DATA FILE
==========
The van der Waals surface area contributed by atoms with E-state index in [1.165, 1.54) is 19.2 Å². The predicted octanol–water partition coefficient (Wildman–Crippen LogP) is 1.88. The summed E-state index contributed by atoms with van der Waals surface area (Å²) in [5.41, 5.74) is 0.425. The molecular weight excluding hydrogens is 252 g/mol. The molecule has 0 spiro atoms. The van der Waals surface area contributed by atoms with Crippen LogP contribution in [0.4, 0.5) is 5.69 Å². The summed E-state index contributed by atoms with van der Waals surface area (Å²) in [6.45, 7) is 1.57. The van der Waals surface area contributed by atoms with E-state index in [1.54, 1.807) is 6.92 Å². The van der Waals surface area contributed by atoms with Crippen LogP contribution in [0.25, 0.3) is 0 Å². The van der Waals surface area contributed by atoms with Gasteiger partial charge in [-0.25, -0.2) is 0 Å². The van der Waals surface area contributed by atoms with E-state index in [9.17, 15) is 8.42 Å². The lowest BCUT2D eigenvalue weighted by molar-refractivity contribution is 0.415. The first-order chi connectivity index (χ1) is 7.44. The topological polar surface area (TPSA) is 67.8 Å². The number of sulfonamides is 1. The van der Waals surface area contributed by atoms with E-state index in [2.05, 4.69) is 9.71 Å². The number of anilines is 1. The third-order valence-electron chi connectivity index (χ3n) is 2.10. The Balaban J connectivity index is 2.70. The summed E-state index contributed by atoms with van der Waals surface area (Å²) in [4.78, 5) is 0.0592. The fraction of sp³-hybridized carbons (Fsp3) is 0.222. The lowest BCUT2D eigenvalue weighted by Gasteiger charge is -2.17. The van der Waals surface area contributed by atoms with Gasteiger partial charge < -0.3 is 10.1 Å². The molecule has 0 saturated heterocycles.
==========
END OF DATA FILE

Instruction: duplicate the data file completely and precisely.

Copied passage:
The van der Waals surface area contributed by atoms with E-state index in [1.165, 1.54) is 19.2 Å². The predicted octanol–water partition coefficient (Wildman–Crippen LogP) is 1.88. The summed E-state index contributed by atoms with van der Waals surface area (Å²) in [5.41, 5.74) is 0.425. The molecular weight excluding hydrogens is 252 g/mol. The molecule has 0 spiro atoms. The van der Waals surface area contributed by atoms with Crippen LogP contribution in [0.4, 0.5) is 5.69 Å². The summed E-state index contributed by atoms with van der Waals surface area (Å²) in [6.45, 7) is 1.57. The van der Waals surface area contributed by atoms with E-state index in [1.54, 1.807) is 6.92 Å². The van der Waals surface area contributed by atoms with Crippen LogP contribution in [0.25, 0.3) is 0 Å². The van der Waals surface area contributed by atoms with Gasteiger partial charge in [-0.25, -0.2) is 0 Å². The van der Waals surface area contributed by atoms with E-state index in [9.17, 15) is 8.42 Å². The lowest BCUT2D eigenvalue weighted by molar-refractivity contribution is 0.415. The first-order chi connectivity index (χ1) is 7.44. The topological polar surface area (TPSA) is 67.8 Å². The number of sulfonamides is 1. The van der Waals surface area contributed by atoms with E-state index in [2.05, 4.69) is 9.71 Å². The number of anilines is 1. The third-order valence-electron chi connectivity index (χ3n) is 2.10. The Balaban J connectivity index is 2.70. The summed E-state index contributed by atoms with van der Waals surface area (Å²) in [4.78, 5) is 0.0592. The fraction of sp³-hybridized carbons (Fsp3) is 0.222. The lowest BCUT2D eigenvalue weighted by Gasteiger charge is -2.17. The van der Waals surface area contributed by atoms with Gasteiger partial charge < -0.3 is 10.1 Å². The molecule has 0 saturated heterocycles.